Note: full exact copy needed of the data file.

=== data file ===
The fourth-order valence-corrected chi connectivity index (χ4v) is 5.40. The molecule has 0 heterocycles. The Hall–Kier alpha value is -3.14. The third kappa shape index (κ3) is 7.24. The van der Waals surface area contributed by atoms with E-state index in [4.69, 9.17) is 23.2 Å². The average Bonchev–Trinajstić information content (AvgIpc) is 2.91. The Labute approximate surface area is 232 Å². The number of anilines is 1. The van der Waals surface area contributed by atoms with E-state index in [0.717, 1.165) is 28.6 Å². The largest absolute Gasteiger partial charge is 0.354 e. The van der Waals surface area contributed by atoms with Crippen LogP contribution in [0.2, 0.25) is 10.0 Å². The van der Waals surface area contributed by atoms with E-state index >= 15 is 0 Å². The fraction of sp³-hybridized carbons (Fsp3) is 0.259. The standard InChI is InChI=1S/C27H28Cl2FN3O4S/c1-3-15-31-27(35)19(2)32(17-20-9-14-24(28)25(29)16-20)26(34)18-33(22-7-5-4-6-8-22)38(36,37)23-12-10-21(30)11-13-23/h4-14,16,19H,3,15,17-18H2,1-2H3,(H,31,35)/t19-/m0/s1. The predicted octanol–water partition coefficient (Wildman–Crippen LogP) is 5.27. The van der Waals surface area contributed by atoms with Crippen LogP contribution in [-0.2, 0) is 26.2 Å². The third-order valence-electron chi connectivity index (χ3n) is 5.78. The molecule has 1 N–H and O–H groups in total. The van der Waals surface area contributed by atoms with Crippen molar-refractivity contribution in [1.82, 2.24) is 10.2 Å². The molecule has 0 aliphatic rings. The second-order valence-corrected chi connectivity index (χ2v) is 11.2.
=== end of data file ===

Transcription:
The fourth-order valence-corrected chi connectivity index (χ4v) is 5.40. The molecule has 0 heterocycles. The Hall–Kier alpha value is -3.14. The third kappa shape index (κ3) is 7.24. The van der Waals surface area contributed by atoms with E-state index in [4.69, 9.17) is 23.2 Å². The average Bonchev–Trinajstić information content (AvgIpc) is 2.91. The Labute approximate surface area is 232 Å². The number of anilines is 1. The van der Waals surface area contributed by atoms with E-state index in [0.717, 1.165) is 28.6 Å². The largest absolute Gasteiger partial charge is 0.354 e. The van der Waals surface area contributed by atoms with Crippen LogP contribution in [0.2, 0.25) is 10.0 Å². The van der Waals surface area contributed by atoms with E-state index >= 15 is 0 Å². The fraction of sp³-hybridized carbons (Fsp3) is 0.259. The standard InChI is InChI=1S/C27H28Cl2FN3O4S/c1-3-15-31-27(35)19(2)32(17-20-9-14-24(28)25(29)16-20)26(34)18-33(22-7-5-4-6-8-22)38(36,37)23-12-10-21(30)11-13-23/h4-14,16,19H,3,15,17-18H2,1-2H3,(H,31,35)/t19-/m0/s1. The predicted octanol–water partition coefficient (Wildman–Crippen LogP) is 5.27. The van der Waals surface area contributed by atoms with Crippen LogP contribution in [-0.2, 0) is 26.2 Å². The third-order valence-electron chi connectivity index (χ3n) is 5.78. The molecule has 1 N–H and O–H groups in total. The van der Waals surface area contributed by atoms with Crippen molar-refractivity contribution in [1.82, 2.24) is 10.2 Å². The molecule has 0 aliphatic rings. The second-order valence-corrected chi connectivity index (χ2v) is 11.2.